I set about this build without a clear direction on what the table would become.
I’d had this rough old waney edged oak board sitting around for a long time, and knew it would make for an interesting top. So I started there.
Boards like this tend to get left on the shelf for any project with a fixed plan.
At first sight you think you’ve got a nice big chunk. But then you allocate for ripping off the wane, avoiding the knots and sawing round the splits, and you’re left with a couple of tiny pieces that you could have more easily have dug out of the firewood pile, and saved yourself the hassle.
Used as a top though there’s barely anything that needs to go to waste. And all of those awkward defects become ‘character’.
Now I’ve never been the biggest fan of this type of piece, but I enjoyed the challenge of watching that ugly rejected lump of wood, take on it’s own refined and unique charm.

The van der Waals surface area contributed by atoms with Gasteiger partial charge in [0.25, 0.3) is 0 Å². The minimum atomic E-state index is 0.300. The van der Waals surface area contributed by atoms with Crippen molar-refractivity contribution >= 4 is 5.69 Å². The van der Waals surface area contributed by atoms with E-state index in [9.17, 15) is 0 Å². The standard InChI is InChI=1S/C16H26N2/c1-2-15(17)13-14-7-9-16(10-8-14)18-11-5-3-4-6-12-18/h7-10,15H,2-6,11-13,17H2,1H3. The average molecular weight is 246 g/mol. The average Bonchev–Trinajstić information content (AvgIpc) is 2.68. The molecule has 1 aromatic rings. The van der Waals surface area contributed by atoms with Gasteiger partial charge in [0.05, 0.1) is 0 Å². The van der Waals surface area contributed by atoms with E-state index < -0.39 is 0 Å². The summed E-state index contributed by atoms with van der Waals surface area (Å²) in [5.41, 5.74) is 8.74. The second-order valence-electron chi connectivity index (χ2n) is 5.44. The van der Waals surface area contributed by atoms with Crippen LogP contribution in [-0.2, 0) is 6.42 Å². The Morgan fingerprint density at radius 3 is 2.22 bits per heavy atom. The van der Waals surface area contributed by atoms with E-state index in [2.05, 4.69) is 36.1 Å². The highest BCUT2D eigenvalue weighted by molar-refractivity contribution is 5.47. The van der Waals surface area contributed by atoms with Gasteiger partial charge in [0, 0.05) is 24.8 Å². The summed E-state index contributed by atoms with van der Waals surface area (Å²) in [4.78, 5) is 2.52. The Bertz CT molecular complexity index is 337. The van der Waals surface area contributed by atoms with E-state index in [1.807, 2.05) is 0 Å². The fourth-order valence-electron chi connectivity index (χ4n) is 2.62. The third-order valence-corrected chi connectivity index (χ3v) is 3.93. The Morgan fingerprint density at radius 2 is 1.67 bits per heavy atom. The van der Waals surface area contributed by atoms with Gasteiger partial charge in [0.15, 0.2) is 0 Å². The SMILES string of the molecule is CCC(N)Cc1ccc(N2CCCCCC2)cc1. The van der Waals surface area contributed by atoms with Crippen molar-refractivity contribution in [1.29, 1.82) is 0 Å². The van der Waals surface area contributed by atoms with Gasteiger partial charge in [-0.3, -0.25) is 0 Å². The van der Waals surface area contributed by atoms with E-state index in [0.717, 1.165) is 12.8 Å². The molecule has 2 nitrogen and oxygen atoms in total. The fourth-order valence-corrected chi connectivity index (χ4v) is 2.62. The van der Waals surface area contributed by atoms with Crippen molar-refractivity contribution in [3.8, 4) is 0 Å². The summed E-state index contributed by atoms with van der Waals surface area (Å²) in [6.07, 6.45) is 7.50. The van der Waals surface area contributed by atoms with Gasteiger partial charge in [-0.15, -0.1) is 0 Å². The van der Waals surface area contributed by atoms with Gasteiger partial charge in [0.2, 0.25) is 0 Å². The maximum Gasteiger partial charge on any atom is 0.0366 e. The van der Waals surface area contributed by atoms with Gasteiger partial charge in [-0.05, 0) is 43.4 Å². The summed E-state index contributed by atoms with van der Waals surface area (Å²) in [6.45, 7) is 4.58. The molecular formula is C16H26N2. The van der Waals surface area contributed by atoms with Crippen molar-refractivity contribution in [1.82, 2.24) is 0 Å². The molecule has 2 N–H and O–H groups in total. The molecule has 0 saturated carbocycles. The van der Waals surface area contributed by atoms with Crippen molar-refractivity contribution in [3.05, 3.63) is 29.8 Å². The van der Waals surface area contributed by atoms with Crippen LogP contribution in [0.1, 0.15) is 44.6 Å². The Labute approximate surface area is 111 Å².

If you’re building by hand with minimal tools like me, then it’s also a good test for your hand planing skills.
Boards like this tend to be very cupped and twisted.
That means there’s a lot of material to hog down, but you’re balancing speed against control here, as those defects are prone to tear out. If you end up ripping out a deep chunk while you plane, then you’ll be cursing, as you’ll have the whole board to bring down to that level.
So the start of this build is all about flattening that top surface. We’re using our trusty No. 5, our wangy eye, and a mix of cambers to get us there in the minimal of fuss.